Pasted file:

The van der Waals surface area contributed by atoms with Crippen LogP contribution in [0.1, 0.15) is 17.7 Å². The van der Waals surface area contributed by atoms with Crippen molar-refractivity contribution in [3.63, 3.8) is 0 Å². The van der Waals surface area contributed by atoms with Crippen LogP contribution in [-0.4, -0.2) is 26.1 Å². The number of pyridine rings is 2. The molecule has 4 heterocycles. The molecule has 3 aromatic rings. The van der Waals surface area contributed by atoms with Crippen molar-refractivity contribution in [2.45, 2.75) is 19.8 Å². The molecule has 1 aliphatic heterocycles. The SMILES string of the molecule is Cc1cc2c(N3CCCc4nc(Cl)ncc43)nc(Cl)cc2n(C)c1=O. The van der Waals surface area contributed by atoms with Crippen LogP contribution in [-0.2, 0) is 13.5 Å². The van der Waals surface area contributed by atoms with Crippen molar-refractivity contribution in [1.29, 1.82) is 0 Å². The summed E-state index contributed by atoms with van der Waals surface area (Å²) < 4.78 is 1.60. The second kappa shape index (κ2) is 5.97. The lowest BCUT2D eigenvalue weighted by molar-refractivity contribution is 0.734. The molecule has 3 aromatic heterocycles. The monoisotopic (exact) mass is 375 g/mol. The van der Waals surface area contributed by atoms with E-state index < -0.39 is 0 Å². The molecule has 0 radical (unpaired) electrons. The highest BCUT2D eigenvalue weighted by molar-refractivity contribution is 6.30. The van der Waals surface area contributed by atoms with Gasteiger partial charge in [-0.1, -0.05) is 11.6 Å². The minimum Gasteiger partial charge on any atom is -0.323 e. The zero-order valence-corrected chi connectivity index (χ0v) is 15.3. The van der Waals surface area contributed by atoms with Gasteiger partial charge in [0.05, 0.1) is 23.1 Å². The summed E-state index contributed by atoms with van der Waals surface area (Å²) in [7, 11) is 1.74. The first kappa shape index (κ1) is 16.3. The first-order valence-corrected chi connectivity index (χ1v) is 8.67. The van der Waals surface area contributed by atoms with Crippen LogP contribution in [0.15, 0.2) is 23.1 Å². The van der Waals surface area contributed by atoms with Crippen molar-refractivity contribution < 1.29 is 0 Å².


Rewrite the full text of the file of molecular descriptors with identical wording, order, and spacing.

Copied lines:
The van der Waals surface area contributed by atoms with Crippen LogP contribution in [0.1, 0.15) is 17.7 Å². The van der Waals surface area contributed by atoms with Crippen molar-refractivity contribution in [3.63, 3.8) is 0 Å². The van der Waals surface area contributed by atoms with Crippen LogP contribution in [-0.4, -0.2) is 26.1 Å². The number of pyridine rings is 2. The molecule has 4 heterocycles. The molecule has 3 aromatic rings. The van der Waals surface area contributed by atoms with Crippen molar-refractivity contribution in [2.45, 2.75) is 19.8 Å². The molecule has 1 aliphatic heterocycles. The SMILES string of the molecule is Cc1cc2c(N3CCCc4nc(Cl)ncc43)nc(Cl)cc2n(C)c1=O. The van der Waals surface area contributed by atoms with Crippen LogP contribution in [-0.2, 0) is 13.5 Å². The van der Waals surface area contributed by atoms with Crippen molar-refractivity contribution in [1.29, 1.82) is 0 Å². The summed E-state index contributed by atoms with van der Waals surface area (Å²) < 4.78 is 1.60. The second kappa shape index (κ2) is 5.97. The lowest BCUT2D eigenvalue weighted by molar-refractivity contribution is 0.734. The molecule has 3 aromatic heterocycles. The monoisotopic (exact) mass is 375 g/mol. The van der Waals surface area contributed by atoms with E-state index < -0.39 is 0 Å². The molecule has 0 radical (unpaired) electrons. The highest BCUT2D eigenvalue weighted by molar-refractivity contribution is 6.30. The van der Waals surface area contributed by atoms with Gasteiger partial charge in [-0.1, -0.05) is 11.6 Å². The minimum Gasteiger partial charge on any atom is -0.323 e. The zero-order valence-corrected chi connectivity index (χ0v) is 15.3. The van der Waals surface area contributed by atoms with Gasteiger partial charge in [0.05, 0.1) is 23.1 Å². The summed E-state index contributed by atoms with van der Waals surface area (Å²) in [7, 11) is 1.74. The first kappa shape index (κ1) is 16.3. The first-order valence-corrected chi connectivity index (χ1v) is 8.67. The van der Waals surface area contributed by atoms with Crippen LogP contribution in [0.15, 0.2) is 23.1 Å². The van der Waals surface area contributed by atoms with Crippen molar-refractivity contribution < 1.29 is 0 Å².